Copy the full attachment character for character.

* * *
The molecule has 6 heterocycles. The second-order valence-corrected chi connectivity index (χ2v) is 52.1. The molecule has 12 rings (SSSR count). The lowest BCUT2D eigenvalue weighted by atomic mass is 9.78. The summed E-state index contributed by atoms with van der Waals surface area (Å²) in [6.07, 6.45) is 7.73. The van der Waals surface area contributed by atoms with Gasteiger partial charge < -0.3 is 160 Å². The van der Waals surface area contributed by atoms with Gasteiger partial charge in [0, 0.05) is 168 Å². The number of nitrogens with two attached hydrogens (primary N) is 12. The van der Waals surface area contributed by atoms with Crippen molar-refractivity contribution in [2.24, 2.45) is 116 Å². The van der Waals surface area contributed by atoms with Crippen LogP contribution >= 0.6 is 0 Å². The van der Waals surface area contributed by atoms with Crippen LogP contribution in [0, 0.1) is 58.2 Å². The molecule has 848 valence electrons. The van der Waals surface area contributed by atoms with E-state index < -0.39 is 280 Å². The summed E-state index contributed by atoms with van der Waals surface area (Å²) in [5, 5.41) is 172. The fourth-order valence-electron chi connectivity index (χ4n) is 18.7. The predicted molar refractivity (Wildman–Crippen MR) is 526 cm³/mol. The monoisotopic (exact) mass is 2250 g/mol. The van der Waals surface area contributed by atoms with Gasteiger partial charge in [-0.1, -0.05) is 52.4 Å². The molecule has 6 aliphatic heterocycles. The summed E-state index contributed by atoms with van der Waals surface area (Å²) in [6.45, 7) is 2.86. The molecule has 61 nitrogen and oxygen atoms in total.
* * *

The molecule has 6 heterocycles. The second-order valence-corrected chi connectivity index (χ2v) is 52.1. The molecule has 12 rings (SSSR count). The lowest BCUT2D eigenvalue weighted by atomic mass is 9.78. The summed E-state index contributed by atoms with van der Waals surface area (Å²) in [6.07, 6.45) is 7.73. The van der Waals surface area contributed by atoms with Gasteiger partial charge < -0.3 is 160 Å². The van der Waals surface area contributed by atoms with Gasteiger partial charge in [0, 0.05) is 168 Å². The number of nitrogens with two attached hydrogens (primary N) is 12. The van der Waals surface area contributed by atoms with Crippen molar-refractivity contribution in [2.24, 2.45) is 116 Å². The van der Waals surface area contributed by atoms with Crippen LogP contribution >= 0.6 is 0 Å². The van der Waals surface area contributed by atoms with Crippen LogP contribution in [0, 0.1) is 58.2 Å². The molecule has 848 valence electrons. The van der Waals surface area contributed by atoms with E-state index < -0.39 is 280 Å². The summed E-state index contributed by atoms with van der Waals surface area (Å²) in [5, 5.41) is 172. The fourth-order valence-electron chi connectivity index (χ4n) is 18.7. The predicted molar refractivity (Wildman–Crippen MR) is 526 cm³/mol. The monoisotopic (exact) mass is 2250 g/mol. The van der Waals surface area contributed by atoms with Gasteiger partial charge in [-0.1, -0.05) is 52.4 Å². The molecule has 6 aliphatic heterocycles. The summed E-state index contributed by atoms with van der Waals surface area (Å²) in [6.45, 7) is 2.86. The molecule has 61 nitrogen and oxygen atoms in total.